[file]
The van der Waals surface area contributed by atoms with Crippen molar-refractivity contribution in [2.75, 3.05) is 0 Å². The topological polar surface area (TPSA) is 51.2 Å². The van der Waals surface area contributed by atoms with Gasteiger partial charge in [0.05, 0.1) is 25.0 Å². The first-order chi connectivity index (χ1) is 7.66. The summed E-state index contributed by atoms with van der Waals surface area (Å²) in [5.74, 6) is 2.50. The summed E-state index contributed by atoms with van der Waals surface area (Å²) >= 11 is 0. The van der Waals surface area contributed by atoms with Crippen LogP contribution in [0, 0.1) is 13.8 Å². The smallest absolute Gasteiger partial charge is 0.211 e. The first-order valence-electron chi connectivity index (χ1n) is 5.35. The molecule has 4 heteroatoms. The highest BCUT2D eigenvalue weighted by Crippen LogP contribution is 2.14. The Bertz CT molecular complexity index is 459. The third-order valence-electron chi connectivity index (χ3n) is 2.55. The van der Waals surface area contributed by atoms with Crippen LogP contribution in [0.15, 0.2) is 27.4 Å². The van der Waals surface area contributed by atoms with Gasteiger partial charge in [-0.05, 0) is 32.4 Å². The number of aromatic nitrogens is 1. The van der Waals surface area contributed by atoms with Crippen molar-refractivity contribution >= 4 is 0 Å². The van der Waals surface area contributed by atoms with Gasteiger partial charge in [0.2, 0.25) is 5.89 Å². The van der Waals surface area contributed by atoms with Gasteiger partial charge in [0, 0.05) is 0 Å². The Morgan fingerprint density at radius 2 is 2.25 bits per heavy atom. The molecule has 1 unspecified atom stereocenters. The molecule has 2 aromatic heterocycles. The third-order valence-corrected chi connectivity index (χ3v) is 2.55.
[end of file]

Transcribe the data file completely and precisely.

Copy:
The van der Waals surface area contributed by atoms with Crippen molar-refractivity contribution in [2.75, 3.05) is 0 Å². The topological polar surface area (TPSA) is 51.2 Å². The van der Waals surface area contributed by atoms with Gasteiger partial charge in [0.05, 0.1) is 25.0 Å². The first-order chi connectivity index (χ1) is 7.66. The summed E-state index contributed by atoms with van der Waals surface area (Å²) in [5.74, 6) is 2.50. The summed E-state index contributed by atoms with van der Waals surface area (Å²) >= 11 is 0. The van der Waals surface area contributed by atoms with Crippen LogP contribution in [0, 0.1) is 13.8 Å². The smallest absolute Gasteiger partial charge is 0.211 e. The first-order valence-electron chi connectivity index (χ1n) is 5.35. The molecule has 4 heteroatoms. The highest BCUT2D eigenvalue weighted by Crippen LogP contribution is 2.14. The Bertz CT molecular complexity index is 459. The third-order valence-electron chi connectivity index (χ3n) is 2.55. The van der Waals surface area contributed by atoms with Crippen LogP contribution in [0.15, 0.2) is 27.4 Å². The van der Waals surface area contributed by atoms with Gasteiger partial charge in [-0.05, 0) is 32.4 Å². The number of aromatic nitrogens is 1. The van der Waals surface area contributed by atoms with Crippen molar-refractivity contribution >= 4 is 0 Å². The van der Waals surface area contributed by atoms with Gasteiger partial charge in [0.2, 0.25) is 5.89 Å². The van der Waals surface area contributed by atoms with Gasteiger partial charge in [0, 0.05) is 0 Å². The Morgan fingerprint density at radius 2 is 2.25 bits per heavy atom. The molecule has 1 unspecified atom stereocenters. The molecule has 2 aromatic heterocycles. The third-order valence-corrected chi connectivity index (χ3v) is 2.55.